The Alberta government has turned down a joint request by Edmonton police and the City of Edmonton to grant officers the power to seize vehicles belonging to excessive speeders.
The appeal for new tools arose as measures to contain COVID-19 emptied roadways and speeding incidents increased.
At a police commission meeting Thursday, Edmonton police Chief Dale McFee repeated his call for legislative change that would allow officers to impound vehicles caught driving 50 kilometres over the speed limit.
A letter written by the police service and the city was being sent to the transportation minister, McFee said.
But the province is already ruling out the request, saying current sanctions are tough enough.
“Government has been in contact with police chief McFee to inform him that we will not be implementing roadside seizure as an enforcement option for excessive speeding, as we’re comfortable with the existing sanctions,” Brooklyn Elhard, press secretary for Alberta’s transportation minister, said in an email to CBC News on Friday.
The penalty for driving 50 km/h over the speed limit is $413 and six demerit points. For vehicles travelling at even greater speeds, the driver must appear in court.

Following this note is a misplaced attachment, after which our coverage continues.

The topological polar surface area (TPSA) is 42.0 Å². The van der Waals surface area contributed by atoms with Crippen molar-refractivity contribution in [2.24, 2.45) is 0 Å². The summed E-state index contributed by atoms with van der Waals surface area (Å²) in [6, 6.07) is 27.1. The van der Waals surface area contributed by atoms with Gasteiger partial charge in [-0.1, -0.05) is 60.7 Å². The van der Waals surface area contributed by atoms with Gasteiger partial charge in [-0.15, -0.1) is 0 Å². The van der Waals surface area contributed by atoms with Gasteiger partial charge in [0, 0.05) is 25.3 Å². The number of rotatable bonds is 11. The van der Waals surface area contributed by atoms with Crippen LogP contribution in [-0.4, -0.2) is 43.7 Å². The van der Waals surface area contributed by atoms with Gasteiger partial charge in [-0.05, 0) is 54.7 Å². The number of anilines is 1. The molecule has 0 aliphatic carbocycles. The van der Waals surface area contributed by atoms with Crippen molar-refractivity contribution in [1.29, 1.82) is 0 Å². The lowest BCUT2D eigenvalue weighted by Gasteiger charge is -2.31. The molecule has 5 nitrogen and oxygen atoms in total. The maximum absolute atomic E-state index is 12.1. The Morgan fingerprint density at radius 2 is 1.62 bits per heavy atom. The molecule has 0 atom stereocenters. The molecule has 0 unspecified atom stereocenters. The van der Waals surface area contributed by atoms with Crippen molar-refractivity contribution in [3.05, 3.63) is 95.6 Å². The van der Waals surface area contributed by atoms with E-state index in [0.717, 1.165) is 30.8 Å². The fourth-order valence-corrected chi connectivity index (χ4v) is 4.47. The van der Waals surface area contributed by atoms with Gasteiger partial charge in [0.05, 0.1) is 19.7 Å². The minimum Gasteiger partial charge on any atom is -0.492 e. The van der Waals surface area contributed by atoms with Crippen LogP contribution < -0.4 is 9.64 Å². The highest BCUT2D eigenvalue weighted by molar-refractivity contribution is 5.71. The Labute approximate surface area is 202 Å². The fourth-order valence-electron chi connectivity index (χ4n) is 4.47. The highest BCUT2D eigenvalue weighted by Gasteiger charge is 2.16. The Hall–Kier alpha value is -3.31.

The judge may impose fines up to $2,000, a suspension of up to 90 days or six demerit points or incarceration. Offenders must also pay a 20 per cent surcharge to a fund for victims of crime.
Police say the penalties are not enough to deter speeders on Edmonton’s streets.
Between March 21 and May 19, police caught 154 drivers traveling 50 km/h or more above the speed limit.
The fastest vehicle was doing 214 km/h in a 100 km/h speed zone while another driver recently crossed the High Level Bridge at 156 km/h.
Another was clocked traveling at 119 km/h in a 50 km/h construction zone on Groat Road with workers present at the time, police said.
Police also asked the province for the power to temporarily suspend the licence of a motorist caught speeding.
Alberta is one of a few remaining provinces that has not made these amendments under the Traffic Safety Act, police say.